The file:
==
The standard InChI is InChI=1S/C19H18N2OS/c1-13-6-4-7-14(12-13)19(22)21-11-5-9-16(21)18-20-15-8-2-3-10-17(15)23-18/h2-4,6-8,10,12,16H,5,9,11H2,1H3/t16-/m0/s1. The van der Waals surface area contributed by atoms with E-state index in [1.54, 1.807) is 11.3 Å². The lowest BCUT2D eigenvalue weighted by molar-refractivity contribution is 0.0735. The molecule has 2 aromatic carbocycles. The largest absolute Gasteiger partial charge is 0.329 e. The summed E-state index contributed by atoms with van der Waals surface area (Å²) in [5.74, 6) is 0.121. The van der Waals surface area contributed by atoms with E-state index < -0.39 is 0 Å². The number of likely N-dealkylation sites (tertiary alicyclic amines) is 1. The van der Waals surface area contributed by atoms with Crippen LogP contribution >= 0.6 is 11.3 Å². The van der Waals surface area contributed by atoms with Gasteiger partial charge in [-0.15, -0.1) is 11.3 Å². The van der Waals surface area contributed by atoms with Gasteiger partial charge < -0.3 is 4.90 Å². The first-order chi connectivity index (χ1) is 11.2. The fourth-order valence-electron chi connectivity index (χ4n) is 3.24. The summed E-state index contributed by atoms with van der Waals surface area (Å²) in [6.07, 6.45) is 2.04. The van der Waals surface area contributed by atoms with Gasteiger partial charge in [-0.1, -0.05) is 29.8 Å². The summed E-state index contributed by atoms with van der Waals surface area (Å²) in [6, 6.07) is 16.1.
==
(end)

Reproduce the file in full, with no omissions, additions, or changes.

The standard InChI is InChI=1S/C19H18N2OS/c1-13-6-4-7-14(12-13)19(22)21-11-5-9-16(21)18-20-15-8-2-3-10-17(15)23-18/h2-4,6-8,10,12,16H,5,9,11H2,1H3/t16-/m0/s1. The van der Waals surface area contributed by atoms with E-state index in [1.54, 1.807) is 11.3 Å². The lowest BCUT2D eigenvalue weighted by molar-refractivity contribution is 0.0735. The molecule has 2 aromatic carbocycles. The largest absolute Gasteiger partial charge is 0.329 e. The summed E-state index contributed by atoms with van der Waals surface area (Å²) in [5.74, 6) is 0.121. The van der Waals surface area contributed by atoms with E-state index < -0.39 is 0 Å². The number of likely N-dealkylation sites (tertiary alicyclic amines) is 1. The van der Waals surface area contributed by atoms with Crippen LogP contribution >= 0.6 is 11.3 Å². The van der Waals surface area contributed by atoms with Gasteiger partial charge in [-0.15, -0.1) is 11.3 Å². The van der Waals surface area contributed by atoms with Gasteiger partial charge < -0.3 is 4.90 Å². The first-order chi connectivity index (χ1) is 11.2. The fourth-order valence-electron chi connectivity index (χ4n) is 3.24. The summed E-state index contributed by atoms with van der Waals surface area (Å²) in [6.07, 6.45) is 2.04. The van der Waals surface area contributed by atoms with Gasteiger partial charge in [-0.1, -0.05) is 29.8 Å². The summed E-state index contributed by atoms with van der Waals surface area (Å²) in [6, 6.07) is 16.1.